In the last decade a new trend has been gaining momentum. Financiers and equity investors are cottoning on to a new investment horizon that promises superior returns and strong capital preservation in an inflationary environment. However this investment horizon has existed for millennia, in fact it is one of the oldest economic activities known to man: Primary Agriculture.
Traditionally capital markets and “the farm” have had no interaction with one another with the overwhelming majority of farms being owned and managed by private families (often passed down through multiple-generations), however with the new generation unwilling to carry on farming or unable due to rising land prices and the increased financial burden of capital investment required to keep apace with modern farming techniques, for the first time the family farm is now open for business to the broader market.
So what are the “pull factors” for investors?
Growing demand for agriculture has created an incentive for investors to enter the sector including increased demand for food commodities due to a growing population, increased purchasing power of populations in some emerging economies and increased demand for renewable energy sources (i.e. biofuels), which has created competition for scares arable land.
Supply is also disrupted due to resource scarcity (particularly arable land and water) caused by urbanization, environmental degradation and climate change. Even although prices have stabilized from their historic highs of July 2008, the stabilization of prices is still above historical levels which indicates that the shift in long term demand and supply factors is causing a structural shift in agricultural prices.
The mixture of high demand and short supply provide a solid hypothesis for investment into primary agriculture. So far the investment results seem to validate this hypothesis.
In the United States, farmland has shown exceptional annual returns of around 12 % over the past 20 years and in the United Kingdom agricultural land investments have out-performed most major asset classes over the past decade (although tax incentives have distorted the market performance to some extent).
Likewise in South Africa farmland has beaten the FTSE/JSE all share, the MSCI world equity and IPD real estate indices from 1999 to 2009 measured over three, five and ten years. Where most equities have produced relatively low returns with high volatility over the past ten years, farmland has produced high returns with moderate volatility.
Furthermore farmland investments have consistently exhibited negative correlation with stocks and high correlation with inflation meaning agricultural assets seem to provide investors with an investment that acts as a hedge against inflation, has low correlations with traditional asset classes and is less impacted by economic slowdowns.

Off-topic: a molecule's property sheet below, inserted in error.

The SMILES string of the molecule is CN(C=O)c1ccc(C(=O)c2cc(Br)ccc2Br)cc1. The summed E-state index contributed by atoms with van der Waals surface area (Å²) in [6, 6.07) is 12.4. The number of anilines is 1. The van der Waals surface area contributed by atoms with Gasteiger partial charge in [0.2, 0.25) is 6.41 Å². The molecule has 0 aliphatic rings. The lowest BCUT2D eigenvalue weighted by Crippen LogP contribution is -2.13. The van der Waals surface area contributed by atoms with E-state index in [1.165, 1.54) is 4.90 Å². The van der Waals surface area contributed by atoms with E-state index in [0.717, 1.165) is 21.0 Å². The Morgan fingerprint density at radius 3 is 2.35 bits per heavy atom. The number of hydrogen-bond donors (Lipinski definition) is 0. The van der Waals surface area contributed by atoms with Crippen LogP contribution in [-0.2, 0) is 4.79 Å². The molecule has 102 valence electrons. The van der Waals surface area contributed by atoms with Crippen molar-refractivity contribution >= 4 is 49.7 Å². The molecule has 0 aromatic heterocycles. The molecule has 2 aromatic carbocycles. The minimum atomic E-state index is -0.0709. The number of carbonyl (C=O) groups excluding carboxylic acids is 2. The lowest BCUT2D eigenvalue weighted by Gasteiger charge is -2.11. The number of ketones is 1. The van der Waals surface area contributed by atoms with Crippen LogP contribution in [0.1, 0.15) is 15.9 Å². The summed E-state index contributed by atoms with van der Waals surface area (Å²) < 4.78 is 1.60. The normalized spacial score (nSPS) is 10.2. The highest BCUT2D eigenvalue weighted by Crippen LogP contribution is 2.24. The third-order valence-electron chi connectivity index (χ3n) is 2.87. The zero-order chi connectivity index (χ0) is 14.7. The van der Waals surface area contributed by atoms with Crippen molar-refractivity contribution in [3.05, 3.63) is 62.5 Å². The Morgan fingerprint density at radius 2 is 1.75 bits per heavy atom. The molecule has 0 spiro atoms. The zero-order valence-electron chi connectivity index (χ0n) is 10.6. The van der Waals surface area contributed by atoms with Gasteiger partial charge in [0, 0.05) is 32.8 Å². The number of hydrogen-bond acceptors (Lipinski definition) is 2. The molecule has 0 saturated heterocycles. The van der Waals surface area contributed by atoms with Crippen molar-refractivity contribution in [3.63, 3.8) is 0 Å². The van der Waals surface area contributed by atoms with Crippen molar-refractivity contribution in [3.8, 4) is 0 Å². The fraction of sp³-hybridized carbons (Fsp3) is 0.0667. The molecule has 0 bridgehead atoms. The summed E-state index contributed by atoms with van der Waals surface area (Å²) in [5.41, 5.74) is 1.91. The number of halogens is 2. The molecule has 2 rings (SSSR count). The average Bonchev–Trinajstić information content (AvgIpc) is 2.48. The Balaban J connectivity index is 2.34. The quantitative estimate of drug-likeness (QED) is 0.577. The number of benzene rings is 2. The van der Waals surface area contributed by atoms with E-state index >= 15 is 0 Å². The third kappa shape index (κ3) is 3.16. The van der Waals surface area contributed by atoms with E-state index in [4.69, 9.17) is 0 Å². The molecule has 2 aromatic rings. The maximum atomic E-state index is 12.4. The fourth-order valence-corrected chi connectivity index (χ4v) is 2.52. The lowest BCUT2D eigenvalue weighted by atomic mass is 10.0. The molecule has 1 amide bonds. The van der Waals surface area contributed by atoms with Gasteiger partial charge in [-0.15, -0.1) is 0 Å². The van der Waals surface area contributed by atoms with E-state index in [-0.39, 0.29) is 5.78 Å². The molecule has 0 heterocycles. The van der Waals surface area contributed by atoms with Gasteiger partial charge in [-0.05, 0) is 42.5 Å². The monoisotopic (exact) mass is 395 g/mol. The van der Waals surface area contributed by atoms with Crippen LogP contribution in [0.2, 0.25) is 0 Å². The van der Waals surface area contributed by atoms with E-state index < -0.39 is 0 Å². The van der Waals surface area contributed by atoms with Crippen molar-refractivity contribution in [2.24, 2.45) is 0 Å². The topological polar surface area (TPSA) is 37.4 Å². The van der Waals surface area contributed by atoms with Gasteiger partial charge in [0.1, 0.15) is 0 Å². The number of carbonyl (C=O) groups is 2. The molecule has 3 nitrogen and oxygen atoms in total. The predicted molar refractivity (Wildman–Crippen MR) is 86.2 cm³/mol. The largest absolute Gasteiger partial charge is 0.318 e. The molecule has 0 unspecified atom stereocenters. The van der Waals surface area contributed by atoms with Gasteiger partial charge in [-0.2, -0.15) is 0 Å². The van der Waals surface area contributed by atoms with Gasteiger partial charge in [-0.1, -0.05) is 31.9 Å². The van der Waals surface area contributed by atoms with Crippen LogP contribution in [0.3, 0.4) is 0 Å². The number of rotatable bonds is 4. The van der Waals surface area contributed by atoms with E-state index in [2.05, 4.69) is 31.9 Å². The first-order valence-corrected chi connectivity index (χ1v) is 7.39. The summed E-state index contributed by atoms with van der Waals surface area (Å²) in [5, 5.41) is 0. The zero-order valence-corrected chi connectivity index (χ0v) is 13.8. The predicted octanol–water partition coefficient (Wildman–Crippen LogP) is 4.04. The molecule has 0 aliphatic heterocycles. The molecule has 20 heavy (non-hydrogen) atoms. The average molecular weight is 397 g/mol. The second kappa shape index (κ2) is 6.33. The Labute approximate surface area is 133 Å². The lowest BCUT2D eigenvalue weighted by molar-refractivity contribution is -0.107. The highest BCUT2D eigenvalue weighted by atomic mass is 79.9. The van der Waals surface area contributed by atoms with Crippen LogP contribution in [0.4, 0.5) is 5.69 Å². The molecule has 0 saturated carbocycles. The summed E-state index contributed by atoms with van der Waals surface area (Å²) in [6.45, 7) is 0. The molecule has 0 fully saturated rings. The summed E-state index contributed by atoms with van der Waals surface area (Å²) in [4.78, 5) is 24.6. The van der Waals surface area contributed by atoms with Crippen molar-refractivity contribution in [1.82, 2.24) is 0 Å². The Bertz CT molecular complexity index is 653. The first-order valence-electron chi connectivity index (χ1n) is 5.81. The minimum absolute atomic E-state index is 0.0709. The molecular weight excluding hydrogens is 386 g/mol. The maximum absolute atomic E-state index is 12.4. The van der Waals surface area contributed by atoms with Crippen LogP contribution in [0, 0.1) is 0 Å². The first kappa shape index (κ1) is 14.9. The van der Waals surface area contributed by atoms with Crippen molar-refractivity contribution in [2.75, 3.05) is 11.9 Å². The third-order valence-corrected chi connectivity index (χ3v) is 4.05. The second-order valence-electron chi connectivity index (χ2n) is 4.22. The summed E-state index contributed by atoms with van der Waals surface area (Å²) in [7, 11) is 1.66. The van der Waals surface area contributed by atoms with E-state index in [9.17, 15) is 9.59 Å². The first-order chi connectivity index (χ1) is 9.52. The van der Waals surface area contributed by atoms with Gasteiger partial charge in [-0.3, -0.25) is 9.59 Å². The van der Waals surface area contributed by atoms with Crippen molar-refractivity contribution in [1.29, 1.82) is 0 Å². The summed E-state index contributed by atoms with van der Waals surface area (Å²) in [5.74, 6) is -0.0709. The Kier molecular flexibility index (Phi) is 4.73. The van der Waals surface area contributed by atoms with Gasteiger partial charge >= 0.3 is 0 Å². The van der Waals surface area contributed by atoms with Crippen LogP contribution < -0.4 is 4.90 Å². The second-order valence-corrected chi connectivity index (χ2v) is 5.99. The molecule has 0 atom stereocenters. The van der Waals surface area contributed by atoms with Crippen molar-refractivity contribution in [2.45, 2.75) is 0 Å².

The returns from primary agriculture are made up of two components; cash return on property and indirect return on the asset or capital gain. The strong appreciation of land coupled with competitive cash returns (partially due to high commodity prices) have provided investors with an attractive risk-return combination.
However notwithstanding the favorable investment opportunities in agriculture, the nature of the sector means that there are certain inherent risks namely: production risk, market risk and financial risk.
Variability in the quantity and quality of production remains a fundamental risk for agriculture due to climate, weather and disease. Likewise price volatility of the farm output and the costs of inputs (fertilizer, fuel etc) can eliminate the profitability of the farm in any given season.
The cyclical nature of farming also provides inherent financial risk especially when coupled with price and production uncertainty. Agriculture requires a suite of capital needs from short-term trade finance, to long-term investment into capital-intensive machinery and goods, which may amortize over a period of several years. Agricultural production cycles also have long time lags between financing needs and revenue from sales, which puts pressure on cash flow however working capital finance options still remain very limited.
Institutional Investment in Agriculture
To combat these inherent risks the trend has been to organize agricultural investments into a portfolio through institutional investment funds. In this way investors can reduce their risk by diversifying investments through pooled investment assets that can facilitate better access to markets, additional capital, improved price and risk mitigation strategies as well as diversify the land across climatic zones growing a diverse range of commodities.
Although still lagging behind infrastructure and real estate, agricultural investment funds have increased exponentially with US investment topping $15 billion.
The burning question then becomes, what are the implications (if any) of increased institutional investment into agriculture? Especially considering the sensitive political issues surrounding agriculture, particularly as it relates to food security and government interventions.